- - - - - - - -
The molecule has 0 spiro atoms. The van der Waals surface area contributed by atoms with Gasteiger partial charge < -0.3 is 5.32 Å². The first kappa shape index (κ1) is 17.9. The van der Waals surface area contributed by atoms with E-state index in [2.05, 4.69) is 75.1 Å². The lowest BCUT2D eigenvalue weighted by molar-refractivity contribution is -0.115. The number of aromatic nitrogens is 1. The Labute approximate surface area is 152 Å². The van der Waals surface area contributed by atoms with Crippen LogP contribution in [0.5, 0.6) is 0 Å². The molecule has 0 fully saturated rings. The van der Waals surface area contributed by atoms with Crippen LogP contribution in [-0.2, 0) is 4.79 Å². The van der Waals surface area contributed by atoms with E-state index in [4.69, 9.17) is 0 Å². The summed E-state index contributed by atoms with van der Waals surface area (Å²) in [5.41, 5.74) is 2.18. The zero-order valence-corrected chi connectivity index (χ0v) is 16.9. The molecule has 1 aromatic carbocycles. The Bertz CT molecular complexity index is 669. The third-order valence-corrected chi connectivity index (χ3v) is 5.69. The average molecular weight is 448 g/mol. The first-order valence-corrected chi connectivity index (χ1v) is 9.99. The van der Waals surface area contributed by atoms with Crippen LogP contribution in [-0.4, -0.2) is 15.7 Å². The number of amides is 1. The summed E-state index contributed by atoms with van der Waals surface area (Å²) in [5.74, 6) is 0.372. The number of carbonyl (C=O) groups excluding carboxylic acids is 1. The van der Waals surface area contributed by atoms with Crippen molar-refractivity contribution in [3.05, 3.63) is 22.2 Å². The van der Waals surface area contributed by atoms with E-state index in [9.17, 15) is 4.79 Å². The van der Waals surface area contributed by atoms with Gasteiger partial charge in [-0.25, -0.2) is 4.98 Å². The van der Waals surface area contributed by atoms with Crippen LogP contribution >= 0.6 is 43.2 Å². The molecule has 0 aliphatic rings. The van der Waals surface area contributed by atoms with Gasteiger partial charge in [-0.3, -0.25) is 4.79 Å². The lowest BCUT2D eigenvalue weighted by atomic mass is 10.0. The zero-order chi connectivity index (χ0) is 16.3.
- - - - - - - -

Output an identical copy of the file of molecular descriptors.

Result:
The molecule has 0 spiro atoms. The van der Waals surface area contributed by atoms with Gasteiger partial charge < -0.3 is 5.32 Å². The first kappa shape index (κ1) is 17.9. The van der Waals surface area contributed by atoms with E-state index in [2.05, 4.69) is 75.1 Å². The lowest BCUT2D eigenvalue weighted by molar-refractivity contribution is -0.115. The number of aromatic nitrogens is 1. The Labute approximate surface area is 152 Å². The van der Waals surface area contributed by atoms with Crippen LogP contribution in [0.5, 0.6) is 0 Å². The molecule has 0 fully saturated rings. The van der Waals surface area contributed by atoms with Crippen LogP contribution in [-0.2, 0) is 4.79 Å². The van der Waals surface area contributed by atoms with E-state index in [4.69, 9.17) is 0 Å². The summed E-state index contributed by atoms with van der Waals surface area (Å²) in [5.41, 5.74) is 2.18. The zero-order valence-corrected chi connectivity index (χ0v) is 16.9. The molecule has 1 aromatic carbocycles. The Bertz CT molecular complexity index is 669. The third-order valence-corrected chi connectivity index (χ3v) is 5.69. The average molecular weight is 448 g/mol. The first-order valence-corrected chi connectivity index (χ1v) is 9.99. The van der Waals surface area contributed by atoms with Crippen LogP contribution in [-0.4, -0.2) is 15.7 Å². The number of amides is 1. The summed E-state index contributed by atoms with van der Waals surface area (Å²) in [5.74, 6) is 0.372. The number of carbonyl (C=O) groups excluding carboxylic acids is 1. The van der Waals surface area contributed by atoms with Crippen molar-refractivity contribution in [3.05, 3.63) is 22.2 Å². The van der Waals surface area contributed by atoms with E-state index in [9.17, 15) is 4.79 Å². The van der Waals surface area contributed by atoms with Gasteiger partial charge in [-0.25, -0.2) is 4.98 Å². The van der Waals surface area contributed by atoms with Crippen LogP contribution >= 0.6 is 43.2 Å². The molecule has 0 aliphatic rings. The van der Waals surface area contributed by atoms with Gasteiger partial charge in [-0.3, -0.25) is 4.79 Å². The lowest BCUT2D eigenvalue weighted by atomic mass is 10.0. The zero-order chi connectivity index (χ0) is 16.3.